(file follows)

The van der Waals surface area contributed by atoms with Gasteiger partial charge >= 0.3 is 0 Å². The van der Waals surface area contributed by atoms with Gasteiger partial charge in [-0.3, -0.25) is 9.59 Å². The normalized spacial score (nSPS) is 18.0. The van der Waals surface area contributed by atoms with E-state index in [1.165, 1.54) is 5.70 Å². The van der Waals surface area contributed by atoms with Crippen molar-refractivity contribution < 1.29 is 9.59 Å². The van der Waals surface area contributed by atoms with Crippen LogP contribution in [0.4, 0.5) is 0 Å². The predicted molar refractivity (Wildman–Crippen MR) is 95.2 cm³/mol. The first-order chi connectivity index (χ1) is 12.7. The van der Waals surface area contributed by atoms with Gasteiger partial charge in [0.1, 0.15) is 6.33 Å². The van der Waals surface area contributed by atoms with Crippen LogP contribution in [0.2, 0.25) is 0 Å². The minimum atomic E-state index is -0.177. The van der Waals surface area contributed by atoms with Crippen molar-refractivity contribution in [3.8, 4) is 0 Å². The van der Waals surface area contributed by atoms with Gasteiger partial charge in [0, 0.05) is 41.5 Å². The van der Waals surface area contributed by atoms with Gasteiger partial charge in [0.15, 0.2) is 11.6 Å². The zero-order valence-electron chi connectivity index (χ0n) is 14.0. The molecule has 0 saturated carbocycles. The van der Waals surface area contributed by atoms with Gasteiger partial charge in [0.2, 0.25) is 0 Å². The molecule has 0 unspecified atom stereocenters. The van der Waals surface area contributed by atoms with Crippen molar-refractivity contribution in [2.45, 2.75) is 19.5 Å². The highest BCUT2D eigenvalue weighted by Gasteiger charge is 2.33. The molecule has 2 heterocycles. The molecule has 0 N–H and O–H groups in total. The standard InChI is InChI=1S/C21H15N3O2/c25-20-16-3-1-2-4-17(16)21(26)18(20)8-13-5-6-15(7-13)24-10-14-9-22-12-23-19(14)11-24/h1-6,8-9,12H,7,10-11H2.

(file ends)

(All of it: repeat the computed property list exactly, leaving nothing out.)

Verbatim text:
The van der Waals surface area contributed by atoms with Gasteiger partial charge >= 0.3 is 0 Å². The van der Waals surface area contributed by atoms with Gasteiger partial charge in [-0.3, -0.25) is 9.59 Å². The normalized spacial score (nSPS) is 18.0. The van der Waals surface area contributed by atoms with E-state index in [1.165, 1.54) is 5.70 Å². The van der Waals surface area contributed by atoms with Crippen molar-refractivity contribution < 1.29 is 9.59 Å². The van der Waals surface area contributed by atoms with Crippen LogP contribution in [0.4, 0.5) is 0 Å². The predicted molar refractivity (Wildman–Crippen MR) is 95.2 cm³/mol. The first-order chi connectivity index (χ1) is 12.7. The van der Waals surface area contributed by atoms with Gasteiger partial charge in [0.1, 0.15) is 6.33 Å². The van der Waals surface area contributed by atoms with Crippen LogP contribution in [0.2, 0.25) is 0 Å². The minimum atomic E-state index is -0.177. The van der Waals surface area contributed by atoms with Crippen molar-refractivity contribution in [3.8, 4) is 0 Å². The van der Waals surface area contributed by atoms with Gasteiger partial charge in [0, 0.05) is 41.5 Å². The van der Waals surface area contributed by atoms with Gasteiger partial charge in [0.15, 0.2) is 11.6 Å². The zero-order valence-electron chi connectivity index (χ0n) is 14.0. The molecule has 0 saturated carbocycles. The van der Waals surface area contributed by atoms with Gasteiger partial charge in [0.2, 0.25) is 0 Å². The molecule has 0 unspecified atom stereocenters. The van der Waals surface area contributed by atoms with Crippen molar-refractivity contribution in [2.45, 2.75) is 19.5 Å². The highest BCUT2D eigenvalue weighted by Gasteiger charge is 2.33. The molecule has 2 heterocycles. The molecule has 0 N–H and O–H groups in total. The standard InChI is InChI=1S/C21H15N3O2/c25-20-16-3-1-2-4-17(16)21(26)18(20)8-13-5-6-15(7-13)24-10-14-9-22-12-23-19(14)11-24/h1-6,8-9,12H,7,10-11H2.